“That’s not Balrus,” said Shen, as he walked forward, looking over the body.
“No?” Olivia’s head swam.
Shen nodded. “Surgical copy,” he said, reaching up and pulling back the collar of the corpse’s shirt. “Look, he’s got scars from the incisions.” He gave a low whistle. “Whoever did this was good, as good as me maybe.”
Olivia stepped up, peering around Shen’s shoulder. The man on the cross wasn’t Balrus, though if she hadn’t known Balrus well, she might have been fooled. There was no aura of faith on the body, only the pale aura of kindred, and the silver stakes in the bandolier at his waist lacked the wooden core needed to be effective. Behind him and around him on the cross, there were names written in red. The nosferatu ancilla had taken out a notepad and was frantically writing; Olivia recognized some of the names as those of the newly arrived vampire hunters. She sighed, her shoulders falling. “Poor guy,” she said. “Maybe we should get him inside before anyone sees him.”
“And then I can do an autopsy,” said Shen cheerfully, pulling the nail from the corpse’s right hand.
The primogen had moved onto money by the time they returned; moving properties and land rights between themselves. The ancillae with Auspex passed the nail between themselves, trying to ascertain the identity of the perpetrator as Shen used his fleshcrafting to investigate the body on a nearby table, cracking open the chest and rummaging inside.
Shen shook his head. “Nothing special that I can find,” he said. “Kindred, died by exsanguination, surgery post mortem.” He threw a pair of bloodied latex gloves at the bin. “Looks like a conventional surgery, but I don’t know a conventional surgeon around here that could do this good a job. Victor could, but why would he use conventional surgery?”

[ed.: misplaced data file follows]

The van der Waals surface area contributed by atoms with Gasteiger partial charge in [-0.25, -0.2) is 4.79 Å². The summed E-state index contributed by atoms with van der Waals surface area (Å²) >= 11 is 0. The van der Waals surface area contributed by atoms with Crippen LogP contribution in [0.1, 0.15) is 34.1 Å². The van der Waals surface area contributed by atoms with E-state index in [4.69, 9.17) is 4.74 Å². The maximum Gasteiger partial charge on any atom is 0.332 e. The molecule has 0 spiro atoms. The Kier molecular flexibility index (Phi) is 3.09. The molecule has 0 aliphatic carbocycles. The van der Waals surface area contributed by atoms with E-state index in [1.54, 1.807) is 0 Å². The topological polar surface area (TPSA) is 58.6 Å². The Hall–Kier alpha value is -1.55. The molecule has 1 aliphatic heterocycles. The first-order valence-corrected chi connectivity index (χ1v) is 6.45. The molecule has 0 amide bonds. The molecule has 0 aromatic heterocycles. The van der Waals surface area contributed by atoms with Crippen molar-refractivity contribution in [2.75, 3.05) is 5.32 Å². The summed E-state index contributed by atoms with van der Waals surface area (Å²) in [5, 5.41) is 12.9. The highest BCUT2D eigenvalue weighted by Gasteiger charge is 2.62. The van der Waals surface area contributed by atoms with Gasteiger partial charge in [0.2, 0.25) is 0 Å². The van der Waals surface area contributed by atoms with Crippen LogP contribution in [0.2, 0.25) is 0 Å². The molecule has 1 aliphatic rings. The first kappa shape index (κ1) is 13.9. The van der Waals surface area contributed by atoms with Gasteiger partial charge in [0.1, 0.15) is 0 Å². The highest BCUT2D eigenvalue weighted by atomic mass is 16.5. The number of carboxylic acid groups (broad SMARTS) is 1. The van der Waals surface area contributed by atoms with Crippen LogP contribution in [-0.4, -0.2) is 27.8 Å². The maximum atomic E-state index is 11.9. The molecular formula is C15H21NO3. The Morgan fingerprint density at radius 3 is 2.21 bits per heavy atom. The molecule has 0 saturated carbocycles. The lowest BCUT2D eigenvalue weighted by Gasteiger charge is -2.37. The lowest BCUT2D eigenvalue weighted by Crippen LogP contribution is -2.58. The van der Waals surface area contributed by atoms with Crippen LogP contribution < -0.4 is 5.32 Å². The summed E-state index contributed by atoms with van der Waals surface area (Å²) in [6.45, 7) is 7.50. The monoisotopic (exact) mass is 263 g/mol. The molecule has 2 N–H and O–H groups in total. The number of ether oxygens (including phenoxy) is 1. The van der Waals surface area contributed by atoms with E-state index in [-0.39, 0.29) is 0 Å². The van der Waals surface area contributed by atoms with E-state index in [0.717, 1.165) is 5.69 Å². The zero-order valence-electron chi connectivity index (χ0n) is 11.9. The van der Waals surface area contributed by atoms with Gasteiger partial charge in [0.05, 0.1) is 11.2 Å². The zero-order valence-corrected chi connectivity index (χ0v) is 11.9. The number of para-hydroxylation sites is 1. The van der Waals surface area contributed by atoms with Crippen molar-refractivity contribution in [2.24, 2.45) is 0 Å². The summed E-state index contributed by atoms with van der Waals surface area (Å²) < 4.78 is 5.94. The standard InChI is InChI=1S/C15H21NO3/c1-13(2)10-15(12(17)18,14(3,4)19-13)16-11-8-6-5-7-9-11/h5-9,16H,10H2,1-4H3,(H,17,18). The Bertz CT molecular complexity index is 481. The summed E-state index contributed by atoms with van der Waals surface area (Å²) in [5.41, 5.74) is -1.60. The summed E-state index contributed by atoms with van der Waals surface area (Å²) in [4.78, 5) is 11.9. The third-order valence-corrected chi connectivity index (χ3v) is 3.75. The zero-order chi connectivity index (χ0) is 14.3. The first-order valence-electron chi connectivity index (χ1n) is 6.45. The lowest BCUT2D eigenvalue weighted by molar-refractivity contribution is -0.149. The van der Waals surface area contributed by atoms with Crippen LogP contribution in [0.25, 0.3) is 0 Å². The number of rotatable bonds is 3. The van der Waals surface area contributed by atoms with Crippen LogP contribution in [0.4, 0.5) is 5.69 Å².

Olivia rubbed her head. Why would someone go to that much trouble, to fake Balrus’ death, to track down the site of that night’s Elysium? A message, a statement, for someone other than her.
The primogen table finished their meeting and peeled off to investigate, Lucius, Dante and the Prince each taking turns with the nail, but seeing nothing with their Auspex. Cain was nowhere to be seen, and Jed, too, had vanished.
Having passed the nail to snow-pale Lucius, Dante came to Olivia again.
“What did you see?” he asked. Olivia described the grisly tableau, and Dante nodded, looking serious. “I’m going to have a look at the cross,” he said, and Olivia nodded following him as he left.
“Have you expanded your Dementation enough to see the patterns in the madness?” he asked, as they walked.
“Dante, I’ve been dead for less than a year,” said Olivia, feeling a little ashamed even as she said it. Why must everyone be disappointed in me? “You can’t expect me to just know all the disciplines.”
Dante smiled and shrugged. “Well, you picked up the invisibility trick quickly enough, didn’t you?”
Olivia looked at the floor. “I had a good teacher.”
Olivia watched Dante as he stared at the cross; saw his stance shift subtly, saw his eyes widen, and her mind was drawn back to the vision she’d had sleeping in the earth out on Darkmoor. And Dante… Dante’s mask is cracking. Even without looking at his aura, she felt as his madness seeped from the cracks, like smoke, or perhaps light. Olivia heard a scream and a crash from inside the theater, but Dante didn’t seem to react, lost in his trance, lost in his madness.
And then it was gone, and Dante stood there again, looking as if nothing had happened. He shook his head. “If there was a hidden message in that writing, then there isn’t,” he said, finally. And together, they headed back inside.
The ancillae were clustered in a crowd near the door. They parted for Dante, and Olivia slipped in behind him. At the center of the crowd, Isaac held a struggling wide-eyed Jedivan down by his throat. The gargoyle clawed at the sheriff, his wings slapping against the floor, and Isaac recoiled with a hiss. Jedivan gave a strangled cry and there was a wisp of smoke and the smell of burning flesh as the sheriff’s hand seared his throat.